Do you like the beach? If so, the Paleozoic may be for you!
If we were living right now at the time of a marine transgression, there would be a lot more beach. Of course, it would be hard to find land for all of the people to live on or for all the crops to grow.
Marine Transgressions and Regressions
Some of the most important events of the Paleozoic and Mesozoic were the rising and falling of sea level over the continents. Sea level rises over the land during a marine transgression. During a marine regression, sea level retreats. During the Paleozoic there were four complete cycles of marine transgressions and regressions. There were two additional cycles during the Mesozoic (Figure below).
Six marine transgressions and regressions have occurred during the Phanerozoic.
One of two things must happen for sea level to change in a marine transgression: either the land must sink or the water level must rise. What could cause sea level to rise? When little or no fresh water is tied up in glaciers and ice caps, sea level is high. Sea level also appears to rise if land is down dropped. Sea level rises if an increase in seafloor spreading rate buoys up the ocean crust, causing the ocean basin to become smaller.
What could cause sea level to fall in a marine regression?
Geologists think that the Paleozoic marine transgressions and regressions were the result of the decrease and increase in the size of glaciers covering the lands.
Geologists know about marine transgressions and regressions from the sedimentary rock record. These events leave characteristic rock layers known as sedimentary facies. On a shoreline, sand and other coarse grained rock fragments are commonly found on the beach where the wave energy is high. Away from the shore in lower energy environments, fine-grained silt that later creates shale is deposited. In deeper, low-energy waters, carbonate mud that later hardens into limestone is deposited.
The Paleozoic sedimentary rocks of the Grand Canyon contain evidence of marine transgressions and regressions, but even there the rock record is not complete. Look at the sequence in the Figure below and see if you can determine whether the sea was transgressing or regressing. At the bottom, the Tonto Group represents a marine transgression: sandstone (11), shale (10), and limestone (9) laid down during 30 million years of the Cambrian Period. The Ordovician and Silurian are unknown because of an unconformity. Above that is freshwater limestone (8), which is overlain by limestone (7) and then shale (6), indicating that the sea was regressing. After another unconformity, the rocks of the Supai Group (5) include limestone, siltstone, and sandstone indicative of a regressing sea. Above those rocks are shale (4), sandstone (3), a limestone and sandstone mix (2) showing that the sea regressed and transgressed and finally limestone (1) indicating that the sea had come back in.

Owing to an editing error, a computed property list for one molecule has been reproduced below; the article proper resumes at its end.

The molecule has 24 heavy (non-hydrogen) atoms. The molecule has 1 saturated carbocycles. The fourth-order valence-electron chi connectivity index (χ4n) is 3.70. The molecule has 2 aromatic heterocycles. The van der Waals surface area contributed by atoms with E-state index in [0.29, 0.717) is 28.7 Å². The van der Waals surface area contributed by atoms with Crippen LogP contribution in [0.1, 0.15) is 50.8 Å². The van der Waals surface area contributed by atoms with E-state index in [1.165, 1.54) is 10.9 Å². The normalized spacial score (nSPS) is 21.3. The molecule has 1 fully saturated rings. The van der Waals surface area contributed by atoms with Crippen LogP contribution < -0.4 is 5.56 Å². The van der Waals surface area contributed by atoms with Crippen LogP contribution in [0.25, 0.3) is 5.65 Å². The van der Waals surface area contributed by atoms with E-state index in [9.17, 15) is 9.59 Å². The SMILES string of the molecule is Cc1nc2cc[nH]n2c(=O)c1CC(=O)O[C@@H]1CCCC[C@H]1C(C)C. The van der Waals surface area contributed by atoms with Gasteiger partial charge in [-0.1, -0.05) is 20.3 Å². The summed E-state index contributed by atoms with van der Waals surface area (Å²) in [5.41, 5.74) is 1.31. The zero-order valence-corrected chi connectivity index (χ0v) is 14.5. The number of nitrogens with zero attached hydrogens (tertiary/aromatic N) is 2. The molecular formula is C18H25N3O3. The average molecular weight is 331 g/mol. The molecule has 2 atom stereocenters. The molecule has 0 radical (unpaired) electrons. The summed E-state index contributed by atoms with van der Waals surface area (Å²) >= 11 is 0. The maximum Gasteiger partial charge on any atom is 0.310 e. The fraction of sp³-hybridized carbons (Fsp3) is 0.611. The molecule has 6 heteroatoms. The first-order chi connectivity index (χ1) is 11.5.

The Paleozoic sedimentary rocks of the Grand Canyon were deposited during marine transgressions and regressions.
- Sea level depends on the amount of water tied up in ice and, locally, the position of the land.
- Facies are characteristic rock layers, such as sandstone, shale, limestone for a marine transgression and the reverse for a regression.
- The Grand Canyon has an incomplete record of the four marine transgressions and regression of the Paleozoic.
Use the resource below to answer the questions that follow.
- What are the paleontologists searching for in Utah?
- How many years ago was there a sea in Utah?
- How far did the sea extend? How was it related to the geography of North America?
- What does Tropic Shale contain?
- How do the scientists date the shale? Is this absolute or relative dating?
- What do the scientists find?
- What do they learn from the fossils?
- How do scientists use sedimentary facies to recognize a marine transgression or regression?
- What are the possible causes of a marine transgression? What are the possible causes of a marine regression?
- What must geologists have found to know that there were two more transgressions and regressions in the Mesozoic?